The top Brexiteer made his comments shortly after United Kingdom opposition and Labour leader Jeremy Corbyn backed a second referendum if Labour's soft Brexit plan is voted down this week, providing a major boost to campaigners of the Final Say vote.
Labour MP for Manchester Central, Lucy Powell, claims around 25 MPs would vote against any second referendum, meaning that without significant support from Tory MPs, it would struggle to pass the Commons.
At the last election, Labour MPs stood on a manifesto of delivering the referendum result and committed to get a deal which would work best for British people.
"The UK will join the GPA as an independent member as soon as possible if we leave the European Union without an agreement, or will remain a member under European Union schedules if we have an implementation period", the statement says.
Williamson later issued a statement in which he said he was "sorry for how I chose to express myself on this issue", and that he was "trying to stress how much the party has done to tackle anti-Semitism".
The video, obtained by the Yorkshire Post, was recorded at a meeting in Sheffield in the wake of last week's resignation of eight Labour MPs to join the Independent Group.
Labour MP Julie Cooper wrote she had "no intention of voting for a second referendum".
"May's strategy shows a clear pivot from her previous strategy of "My Deal vs No Deal" toward "My Deal vs A50 Extension", and is an effort to pull hard-Brexit members of her party on board to support her deal or risk no Brexit at all (helped in part by Labour's move yesterday to support a second referendum)". May says a new vote won't be held this week and could come as late as March 12.
The European Commission, the EU's executive arm leading the Brexit negotiations, is still working on the assumption that Britain will leave the bloc on March 29, commission spokesperson Mina Andreeva told reporters earlier in Brussels.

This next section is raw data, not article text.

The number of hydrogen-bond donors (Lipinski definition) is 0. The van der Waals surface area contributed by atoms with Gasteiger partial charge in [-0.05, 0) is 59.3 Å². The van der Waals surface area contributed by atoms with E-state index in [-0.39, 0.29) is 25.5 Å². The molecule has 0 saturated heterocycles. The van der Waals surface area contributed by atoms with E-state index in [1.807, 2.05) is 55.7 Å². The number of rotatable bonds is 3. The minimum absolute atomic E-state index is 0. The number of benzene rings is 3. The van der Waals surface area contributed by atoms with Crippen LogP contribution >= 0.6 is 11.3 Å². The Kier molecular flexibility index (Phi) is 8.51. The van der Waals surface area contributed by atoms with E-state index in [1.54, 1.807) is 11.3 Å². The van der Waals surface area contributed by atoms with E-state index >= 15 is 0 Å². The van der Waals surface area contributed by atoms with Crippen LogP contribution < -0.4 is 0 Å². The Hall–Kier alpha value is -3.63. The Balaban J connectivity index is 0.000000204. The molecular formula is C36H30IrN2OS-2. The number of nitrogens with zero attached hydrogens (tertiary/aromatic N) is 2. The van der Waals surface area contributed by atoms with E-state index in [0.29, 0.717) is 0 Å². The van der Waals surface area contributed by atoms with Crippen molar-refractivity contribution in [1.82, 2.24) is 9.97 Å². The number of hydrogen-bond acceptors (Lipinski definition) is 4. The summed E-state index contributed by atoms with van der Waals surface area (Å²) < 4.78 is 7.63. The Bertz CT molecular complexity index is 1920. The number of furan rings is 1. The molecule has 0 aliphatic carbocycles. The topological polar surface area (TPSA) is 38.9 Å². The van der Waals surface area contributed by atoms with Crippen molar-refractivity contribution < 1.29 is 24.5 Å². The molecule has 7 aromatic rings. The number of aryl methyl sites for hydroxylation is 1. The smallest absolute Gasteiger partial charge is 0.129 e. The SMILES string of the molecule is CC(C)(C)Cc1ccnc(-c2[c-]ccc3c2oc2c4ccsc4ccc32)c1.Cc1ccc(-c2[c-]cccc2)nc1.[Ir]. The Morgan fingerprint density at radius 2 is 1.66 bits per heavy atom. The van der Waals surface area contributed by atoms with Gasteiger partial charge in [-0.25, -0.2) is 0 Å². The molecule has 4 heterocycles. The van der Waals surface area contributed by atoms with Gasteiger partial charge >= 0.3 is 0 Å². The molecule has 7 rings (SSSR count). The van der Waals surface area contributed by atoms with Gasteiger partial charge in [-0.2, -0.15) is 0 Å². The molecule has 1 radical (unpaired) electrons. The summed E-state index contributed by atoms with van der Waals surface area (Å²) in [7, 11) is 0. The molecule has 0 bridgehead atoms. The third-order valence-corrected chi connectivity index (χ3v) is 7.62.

What was Labour's Brexit stance before?
Mr Coppard, who refused to stand for election previous year after the anti-Semitism row, tweeted: "I know that the 40 members who voted to ignore the genuine concerns of the Jewish community and good people from across our movement do not speak for the majority of the members of our party in Sheffield Hallam or the community itself".
But he said the situation had evolved since then, and it would "make sense for there to be a further public vote" if the country was faced with a choice between Theresa May's Brexit deal and no deal.
He's said he supports staying in some kind of customs union and wants liberal access to (though not full membership of) the single market.
In a piece for Wednesday's Daily Mail, May said her preference was for a deal allowing Brexit on March 29 and she urged parliament to vote in favour.
Tusk said Monday that "it's clear that there is no majority in the House of Commons to approve a deal". However, these would ultimately have to be decided by parliament.
Shadow justice secretary Richard Burgon suggested there was more time for the party to push for its own version of Brexit before being forced to back another referendum. And I do not think no-deal is going to be orderly and smooth, it's going to lead to huge problems up and down the country, so it [a second referendum] needs to be seen what it's up against.